Sewage sludge management is a significant challenge and a significant opportunity in Sweden. Returning the various nutrients in sludge to agriculture is limited in part by the different frames of reference and information tools on which the advocates and opponents of sludge rely. When quantitative risk assessments (QRA) are performed in relation to plans for supplying nutrients in agriculture, analysts typically provide a detailed assessment of the local risks. Consequently, the avoided risks associated with more energy intense options for sludge management are not considered. When life cycle assessment (LCA) of alternative sludge treatment options is performed, analysts usually consider a wide range of potential impacts, but do not model the land application in any detail. This project will provide a more holistic account of the risks of using sewage sludge in agriculture and energy production by making QRA more meaningful. This means taking the bigger picture into account rather than just focusing on a subset of chemical or microbiological emissions at the boundary of regulatory compliance. LCA can offer this larger perspective; however, the project aims to make sludge LCAs more accurate by including detailed QRA results in the indicators it uses to examine global environmental issues. The disparate origins of the two methods make hybridization a worthwhile research frontier with the potential to cast new light the sludge management challenge in Sweden and abroad.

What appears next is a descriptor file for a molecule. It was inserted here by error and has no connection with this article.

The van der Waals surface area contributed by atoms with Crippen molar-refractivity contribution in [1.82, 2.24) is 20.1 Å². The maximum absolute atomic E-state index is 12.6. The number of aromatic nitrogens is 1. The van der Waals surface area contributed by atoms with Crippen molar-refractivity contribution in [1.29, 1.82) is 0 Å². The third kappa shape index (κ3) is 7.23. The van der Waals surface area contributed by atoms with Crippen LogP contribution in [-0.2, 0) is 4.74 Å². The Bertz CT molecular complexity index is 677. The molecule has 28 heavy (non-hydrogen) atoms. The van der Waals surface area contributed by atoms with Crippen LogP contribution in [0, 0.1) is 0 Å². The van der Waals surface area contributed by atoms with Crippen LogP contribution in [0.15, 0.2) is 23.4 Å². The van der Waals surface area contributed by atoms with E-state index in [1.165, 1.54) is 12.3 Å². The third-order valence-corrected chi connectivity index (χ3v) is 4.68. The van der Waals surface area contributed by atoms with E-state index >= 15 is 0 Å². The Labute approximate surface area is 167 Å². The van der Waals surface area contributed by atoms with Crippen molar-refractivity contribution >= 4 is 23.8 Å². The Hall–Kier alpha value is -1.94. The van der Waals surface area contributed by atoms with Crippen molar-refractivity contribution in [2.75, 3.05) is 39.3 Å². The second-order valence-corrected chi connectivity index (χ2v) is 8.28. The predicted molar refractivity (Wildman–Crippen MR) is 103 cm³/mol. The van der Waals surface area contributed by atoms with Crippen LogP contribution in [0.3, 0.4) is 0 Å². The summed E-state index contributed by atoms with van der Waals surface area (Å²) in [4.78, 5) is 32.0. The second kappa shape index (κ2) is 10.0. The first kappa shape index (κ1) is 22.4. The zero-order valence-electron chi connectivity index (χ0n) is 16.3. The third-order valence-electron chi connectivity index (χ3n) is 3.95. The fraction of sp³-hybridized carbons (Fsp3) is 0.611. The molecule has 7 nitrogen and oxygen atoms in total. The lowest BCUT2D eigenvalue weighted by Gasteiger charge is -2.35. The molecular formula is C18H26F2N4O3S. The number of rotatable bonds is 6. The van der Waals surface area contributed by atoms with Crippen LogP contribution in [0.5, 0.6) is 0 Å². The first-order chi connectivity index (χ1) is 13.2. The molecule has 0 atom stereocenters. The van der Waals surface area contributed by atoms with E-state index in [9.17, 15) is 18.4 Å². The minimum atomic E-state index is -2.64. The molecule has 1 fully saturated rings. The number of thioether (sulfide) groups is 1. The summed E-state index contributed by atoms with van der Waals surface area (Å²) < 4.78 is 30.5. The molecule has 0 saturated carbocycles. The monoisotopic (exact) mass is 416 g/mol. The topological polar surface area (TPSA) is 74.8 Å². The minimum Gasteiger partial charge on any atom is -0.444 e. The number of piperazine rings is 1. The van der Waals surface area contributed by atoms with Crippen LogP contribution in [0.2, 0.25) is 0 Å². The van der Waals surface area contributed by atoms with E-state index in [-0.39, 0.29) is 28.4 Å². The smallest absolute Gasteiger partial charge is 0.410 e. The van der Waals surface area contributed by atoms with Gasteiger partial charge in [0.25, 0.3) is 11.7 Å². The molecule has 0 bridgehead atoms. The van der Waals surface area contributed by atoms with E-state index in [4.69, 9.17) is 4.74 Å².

Biträdande professor at Chemistry and Chemical Engineering, Chemical Environmental Science
Doktor at Chemical and Biological Engineering, Chemical Environmental Science
Biträdande professor at Chemical and Biological Engineering, Chemical Environmental Science
Funding years 2013–2016
Chalmers Driving Force